Sunday, 26 February 2017

Harley-Davidson Model 11F (1915) Harley Vintage Collection Images, Specification

                    Harley-Davidson Model 11F

Harley-Davidson Model 11F (1915) Price, Specs, Review, Top speed, Wikipedia, Color

                                               Like several other American manufacturers in motorcycling’s early years, Harley-Davidson decided that two single-cylinder engines would make a useful twin, especially if set at 45 degrees apart.

Harley-Davidson Model 11F HD Pics

                                                         The Model llF’s performance was often exciting, especially given the fact that the bike had no front brake and only a crude expanding band system on the rear wheel.

Harley-Davidson Model 11F HD Images

                                         The Model 1 IF of 1915 proved that Harley-Davidson’s founders learned fast when it came to building V-twin motorbikes. The 1 IF was a good-looking, efficient and deservedly popular machine. Its 989cc V-twin engine produced about lObhp, good for a top speed of about 60mph (97km/h), and the bike came with up-to-date features including footboards and chain final drive.

Harley-Davidson Model 11F HD Wallpaper

                                               Yet the Milwaukee firm’s founders, William Harley and the three Davidson brothers (Arthur, Walter and William), had suffered a serious setback six years earlier when, encouraged by the success of their pioneering single-cylinder models, they had introduced their first V-twin. The Model 5D of 1909 had an 81 lcc engine, with cylinders set at the 45-degree angle that would become a Harley trademark. It produced about 7hp, twice as much as the firm’s single. But the 5D was hard to start, suffered from technical problems including a slipping drive belt, and was promptly withdrawn from the market.

Harley-Davidson Model 11F HD Photos

                                             This did not deter William Harley and the Davidsons, whose robust single-cylinder models were increasingly in demand. The quartet had founded the firm in 1903, in a small shed in the Davidsons’ yard. Their early single became known as the Silent Grey Fellow, due to its colour and efficient exhaust muffler. Production rose dramatically, from just 49 bikes in 1906 to more than 3000 in 1910 - by which time the firm had moved to larger premises in what would become Juneau Avenue, still the current address.

                                       The next year, Harley-Davidson reintroduced the V-twin as the Model 7D. (H-D regarded 1904 as year zero, so 1911 was the seventh model year.) It featured an improved valve system, still with the original inlet-over-exhaust layout, plus a tensioner for the drive belt. It also had a new, stronger frame. This was a much improved bike, but William Harley, the firm’s chief engineer, did not rest on his laurels. During the next few years he introduced a host of improvements that established Harley- Davidson as one of America’s leading manufacturers.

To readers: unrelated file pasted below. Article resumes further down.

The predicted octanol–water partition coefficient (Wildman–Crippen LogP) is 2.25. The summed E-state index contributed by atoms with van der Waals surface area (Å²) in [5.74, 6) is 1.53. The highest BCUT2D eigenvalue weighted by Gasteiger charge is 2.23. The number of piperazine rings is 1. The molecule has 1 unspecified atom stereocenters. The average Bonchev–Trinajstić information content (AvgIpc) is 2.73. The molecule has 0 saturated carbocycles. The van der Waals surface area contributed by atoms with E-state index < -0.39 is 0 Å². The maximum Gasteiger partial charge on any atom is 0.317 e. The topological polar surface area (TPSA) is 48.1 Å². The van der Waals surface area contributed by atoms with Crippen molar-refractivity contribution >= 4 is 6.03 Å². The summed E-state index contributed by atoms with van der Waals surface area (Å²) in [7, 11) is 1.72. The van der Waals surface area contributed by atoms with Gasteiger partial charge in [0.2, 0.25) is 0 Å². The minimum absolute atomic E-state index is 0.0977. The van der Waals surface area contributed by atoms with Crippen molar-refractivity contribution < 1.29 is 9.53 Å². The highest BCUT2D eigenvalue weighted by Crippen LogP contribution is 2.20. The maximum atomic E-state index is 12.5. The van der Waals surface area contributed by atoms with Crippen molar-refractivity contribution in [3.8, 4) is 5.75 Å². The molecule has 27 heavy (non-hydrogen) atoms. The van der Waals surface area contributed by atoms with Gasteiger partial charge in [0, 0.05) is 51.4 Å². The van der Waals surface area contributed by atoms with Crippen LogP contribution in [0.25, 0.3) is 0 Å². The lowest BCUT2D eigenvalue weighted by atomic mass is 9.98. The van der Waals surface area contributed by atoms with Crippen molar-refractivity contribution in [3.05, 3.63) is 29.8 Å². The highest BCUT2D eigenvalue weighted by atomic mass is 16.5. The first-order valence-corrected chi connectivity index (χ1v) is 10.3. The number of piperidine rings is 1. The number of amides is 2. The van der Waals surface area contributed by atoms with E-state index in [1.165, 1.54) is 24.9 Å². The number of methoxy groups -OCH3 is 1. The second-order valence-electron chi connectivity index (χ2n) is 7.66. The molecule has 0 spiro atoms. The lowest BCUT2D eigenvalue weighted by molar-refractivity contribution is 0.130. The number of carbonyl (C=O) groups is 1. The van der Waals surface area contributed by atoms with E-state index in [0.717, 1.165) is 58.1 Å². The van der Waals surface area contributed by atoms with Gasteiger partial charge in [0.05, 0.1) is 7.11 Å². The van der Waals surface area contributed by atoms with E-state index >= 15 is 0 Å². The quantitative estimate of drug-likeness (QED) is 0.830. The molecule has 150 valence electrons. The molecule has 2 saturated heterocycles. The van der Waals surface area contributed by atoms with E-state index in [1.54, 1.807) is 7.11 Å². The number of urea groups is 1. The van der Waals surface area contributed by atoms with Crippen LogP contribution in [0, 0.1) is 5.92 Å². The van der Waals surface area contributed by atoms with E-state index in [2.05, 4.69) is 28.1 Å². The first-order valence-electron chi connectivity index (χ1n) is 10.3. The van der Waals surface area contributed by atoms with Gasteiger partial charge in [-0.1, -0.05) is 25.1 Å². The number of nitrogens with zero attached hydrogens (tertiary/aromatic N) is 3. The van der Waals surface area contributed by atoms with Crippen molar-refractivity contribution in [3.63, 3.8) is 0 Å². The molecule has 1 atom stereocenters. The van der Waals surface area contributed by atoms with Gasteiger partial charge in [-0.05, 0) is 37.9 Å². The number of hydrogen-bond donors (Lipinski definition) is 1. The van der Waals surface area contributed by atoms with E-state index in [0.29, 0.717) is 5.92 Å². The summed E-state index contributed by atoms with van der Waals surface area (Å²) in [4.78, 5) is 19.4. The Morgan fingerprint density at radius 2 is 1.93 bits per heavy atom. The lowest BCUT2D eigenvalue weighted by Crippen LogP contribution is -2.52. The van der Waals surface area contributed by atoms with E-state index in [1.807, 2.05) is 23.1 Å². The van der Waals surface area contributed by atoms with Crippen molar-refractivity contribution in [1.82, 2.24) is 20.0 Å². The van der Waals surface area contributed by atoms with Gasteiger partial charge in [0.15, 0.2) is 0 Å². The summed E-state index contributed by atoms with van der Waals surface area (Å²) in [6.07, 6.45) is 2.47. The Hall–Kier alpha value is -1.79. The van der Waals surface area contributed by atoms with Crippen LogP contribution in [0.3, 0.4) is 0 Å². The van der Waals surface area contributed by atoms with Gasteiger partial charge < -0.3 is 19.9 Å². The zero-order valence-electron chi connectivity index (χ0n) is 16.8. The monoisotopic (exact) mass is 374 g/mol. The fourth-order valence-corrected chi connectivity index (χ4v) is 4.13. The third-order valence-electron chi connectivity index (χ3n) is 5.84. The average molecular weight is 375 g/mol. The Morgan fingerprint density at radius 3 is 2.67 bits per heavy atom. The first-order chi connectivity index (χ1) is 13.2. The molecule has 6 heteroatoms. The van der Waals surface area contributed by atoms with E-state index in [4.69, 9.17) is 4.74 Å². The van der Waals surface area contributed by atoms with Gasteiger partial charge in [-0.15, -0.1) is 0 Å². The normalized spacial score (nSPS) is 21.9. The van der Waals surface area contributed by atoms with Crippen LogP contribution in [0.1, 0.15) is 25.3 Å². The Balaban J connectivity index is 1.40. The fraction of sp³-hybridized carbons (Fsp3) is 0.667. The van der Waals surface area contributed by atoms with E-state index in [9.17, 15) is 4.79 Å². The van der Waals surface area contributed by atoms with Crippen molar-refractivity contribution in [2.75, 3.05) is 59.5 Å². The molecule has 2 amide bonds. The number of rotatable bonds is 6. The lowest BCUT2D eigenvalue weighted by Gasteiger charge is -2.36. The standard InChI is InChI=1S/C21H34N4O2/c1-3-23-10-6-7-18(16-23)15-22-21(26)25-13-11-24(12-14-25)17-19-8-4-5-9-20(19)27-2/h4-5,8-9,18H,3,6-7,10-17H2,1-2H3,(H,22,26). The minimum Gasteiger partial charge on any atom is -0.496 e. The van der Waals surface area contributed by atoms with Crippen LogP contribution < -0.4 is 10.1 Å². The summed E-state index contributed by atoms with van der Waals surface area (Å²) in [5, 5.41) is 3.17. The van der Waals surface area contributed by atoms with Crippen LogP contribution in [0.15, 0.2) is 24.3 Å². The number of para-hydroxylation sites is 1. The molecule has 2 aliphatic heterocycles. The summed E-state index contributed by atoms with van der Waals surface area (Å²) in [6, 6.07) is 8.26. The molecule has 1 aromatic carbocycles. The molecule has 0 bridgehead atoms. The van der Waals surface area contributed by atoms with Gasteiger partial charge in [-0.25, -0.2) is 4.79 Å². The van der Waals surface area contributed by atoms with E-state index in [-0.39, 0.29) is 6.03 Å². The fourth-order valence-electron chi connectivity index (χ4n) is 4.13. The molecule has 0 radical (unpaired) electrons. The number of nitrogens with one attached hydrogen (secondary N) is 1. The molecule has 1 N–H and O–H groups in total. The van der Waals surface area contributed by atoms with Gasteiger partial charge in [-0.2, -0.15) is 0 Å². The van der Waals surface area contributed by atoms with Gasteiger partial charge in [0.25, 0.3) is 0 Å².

Harley-Davidson Model 11F Exhaust Sound

‘Ful Floteing’ system

                                               For 1912 the V-twin was made available with a larger 989cc engine, developing 8bhp, and could be ordered with the option of a clutch (in the rear wheel hub), and with chain instead of belt final drive. Further improvements included a more sophisticated lubrication system, a new frame that gave a lower seat, and a sprung seat post - the curiously named ‘Ful Floteing’ system - for added comfort. Two years later came more advances: footboards, enclosed valve springs, a kickstarter and two-speed transmission.

Harley-Davidson Model 11F Front look

                                        By 1915, when the Model 1 IF was introduced. Harley had established a V-twin format that would hold the firm in good stead for the next 15 years. Although other refinements would soon be added.

                                     Notably with the three-speed Model J, Harley had produced a big V-twin whose performance and strength would win many admirers, until it was replaced by the side-valve V Series in 1930.

Harley-Davidson Model 11F Tail Look

                                      For Harley, 1915 was memorable for another reason too: the firm’s first competition success. After initial resistance to racing at the Milwaukee factory, ex-racer Bill Ottaway had been hired to run a factory team, and had developed a tuned and lightened version of the V-twin, the 1 IK. After breakdowns in its first season, the 1 OOmph (161 km/h) 1 IK took its rider Otto Walker to victory, against factory opposition, in two prestigious 300-mile (483km) races. Harley’s hard- riding ‘Wrecking Crew’ would have many more wins in the years to come, many of them on powerful, purpose-built, eight-valve V-twins.

                      The llF’s two-speed gearbox was operated by hand using a lever to the left of the tank. Another job for the rider was to lubricate the motor using a hand-operated oil pump.

Harley-Davidson Model 11F Wikipedia

                                                 Although some rival firms including Indian offered a basic form of rear suspension, Harley stuck to a ‘hard-tail’frame, and improved the rider’s comfort with a sprung saddle and ‘Ful Floteing ’ seat post design.

     Specification Harley-Davidson Model 11F                                         (1915)

  • Engine Air-cooled four-valve inlet-over-exhaust 45-degree V-twin
  • Capacity 989cc (84 x 88.9mm)
  • Maximum power 10bhp
  • Transmission Two-speed, chain or belt final drive
  • Frame Steel single downtube
  • Suspension Girder forks; rigid rear
  • Brakes None front; expanding band rear
  • Weight 3101b (141kg)
  • Top speed 60mph (97km/h)